Okay, today I’m going to do something a little different: I consider the Venture Bros to probably be my favorite thing on television these days, so sometimes I like to read about it on the Internet. Now, I’m getting into a pretty big spoiler for the show here (though, one from the start of the second season and that was like forever ago), but I want to offer my own thoughts on the topic of the titular brothers, Hank and Dean, being clones. The idea is that the boys are so death-prone that their Super Scientist father has clones of them ready to go when needed and the boys’ beds record their minds as they sleep, so that the clones will have their memories. Simple enough. What I want to talk about today is… well, I occasionally see people on the Internet talking as though the fact that the Hank and Dean of today are cloned from the original Hank and Dean, it somehow means that these are not the “real” Hank and Dean, that they are, in fact different people who just happen to have the appearance and memories (in fact, Dean himself is going through a sort of existential crisis about that in the show as of this writing). So, in the interests of amassing evidence to argue against people who will never, ever see this website, here I will present my case:
Point I) In the universe of the Venture Bros, souls and the afterlife are confirmed to exist. Dr. Byron Orpheus, friend of the Venture family, is an accomplished necromancer and all manner of ghosts have been encountered (Abraham Lincoln in Guess Who’s Coming to State Dinner, Major Tom in Ghosts of the Sargasso, and a Native American tribe in Assassinanny 911, for examples). Knowing that the soul, in that world, is an actual thing, we would kind of have to say that who a person is would be defined by their soul.
Point II) The current clones of Hank and Dean have the souls of the previous incarnations. In the episode Powerless in the Face of Death, the episode that reveals the clonal nature of the boys, Orpheus travels to the afterlife in search of the boys’ souls and finds that their souls are not there. Continuing his search for the souls he comes to Dr. Venture’s lab, where he senses the souls within the machinery that Doc uses to record the boy’s memories. While Doc doesn’t believe in using the supernatural designation of “soul” preferring to think of it as just the boy’s “memory synapses,” but Orpheus is the expert in the supernatural and he says the souls are in there. It seems that one’s soul goes where a person’s “memories, hopes, and dreams” goes, and that’s what Doc has on store. Thus, with this information fed into the boys clone slugs every time they die, they are in essence carrying their soul with them.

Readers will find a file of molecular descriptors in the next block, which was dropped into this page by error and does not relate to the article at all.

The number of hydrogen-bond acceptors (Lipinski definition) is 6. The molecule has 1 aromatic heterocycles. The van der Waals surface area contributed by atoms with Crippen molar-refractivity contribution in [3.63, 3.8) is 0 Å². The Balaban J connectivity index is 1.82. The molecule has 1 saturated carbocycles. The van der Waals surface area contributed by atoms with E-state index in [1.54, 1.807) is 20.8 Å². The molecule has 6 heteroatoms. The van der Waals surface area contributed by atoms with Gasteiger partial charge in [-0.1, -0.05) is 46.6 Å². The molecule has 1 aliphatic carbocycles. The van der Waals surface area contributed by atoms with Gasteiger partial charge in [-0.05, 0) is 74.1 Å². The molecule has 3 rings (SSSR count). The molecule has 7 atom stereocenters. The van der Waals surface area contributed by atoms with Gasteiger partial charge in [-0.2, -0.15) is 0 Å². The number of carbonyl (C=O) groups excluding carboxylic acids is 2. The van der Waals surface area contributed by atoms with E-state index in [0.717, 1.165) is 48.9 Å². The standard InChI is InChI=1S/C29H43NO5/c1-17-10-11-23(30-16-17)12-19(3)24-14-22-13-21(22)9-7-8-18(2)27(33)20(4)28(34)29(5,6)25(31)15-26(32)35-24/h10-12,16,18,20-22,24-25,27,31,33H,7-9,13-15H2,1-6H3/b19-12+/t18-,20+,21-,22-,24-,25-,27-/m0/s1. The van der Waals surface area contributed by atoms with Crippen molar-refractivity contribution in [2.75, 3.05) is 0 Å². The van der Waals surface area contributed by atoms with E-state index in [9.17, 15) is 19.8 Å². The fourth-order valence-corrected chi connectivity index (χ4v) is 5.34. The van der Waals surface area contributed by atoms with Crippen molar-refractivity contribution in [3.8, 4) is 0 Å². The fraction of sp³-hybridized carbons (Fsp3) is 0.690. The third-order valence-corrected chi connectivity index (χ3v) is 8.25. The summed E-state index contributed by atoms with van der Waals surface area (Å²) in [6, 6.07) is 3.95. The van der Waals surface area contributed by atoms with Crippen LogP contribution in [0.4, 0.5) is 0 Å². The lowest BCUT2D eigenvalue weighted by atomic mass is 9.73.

To further my case, I point to The Family That Slays Together Part One, in which Hank notes that he “I jumped off my roof in a Batman costume. I think. I might have just dreamt it.” That was one of the ways that Hank died. Hank remembers this though it was probably not something that would have been recorded by his bed, and that indicates to me that he has carried a bit of memory from a previous body to his new one. It is especially worth noting that the ghost of Abraham Lincoln was only able to affect the physical world through objects that bore his image (statues, paintings, money, etc.). For the souls of Hank and Dean, their own cloned bodies would be a perfect fit.
To me, it looks like this: When the boys die, their soul goes to those Earthly things that most connect them to the world, their memories in Doc’s machinery, and then on into the clone slugs. That continuity of soul would mean that the clones of Hank and Dean now present are as much Hank and Dean as any Hank and Dean that ever came before. I fully agree that if we took a clone and let it live without downloading the souls into it, it would be a new person (look at D-19, the rejected Dean clone from Perchance to Dean). But the Hank and Dean of Season Four are still the Hank and Dean of Season One (and the dozen Hanks and Deans that died before that).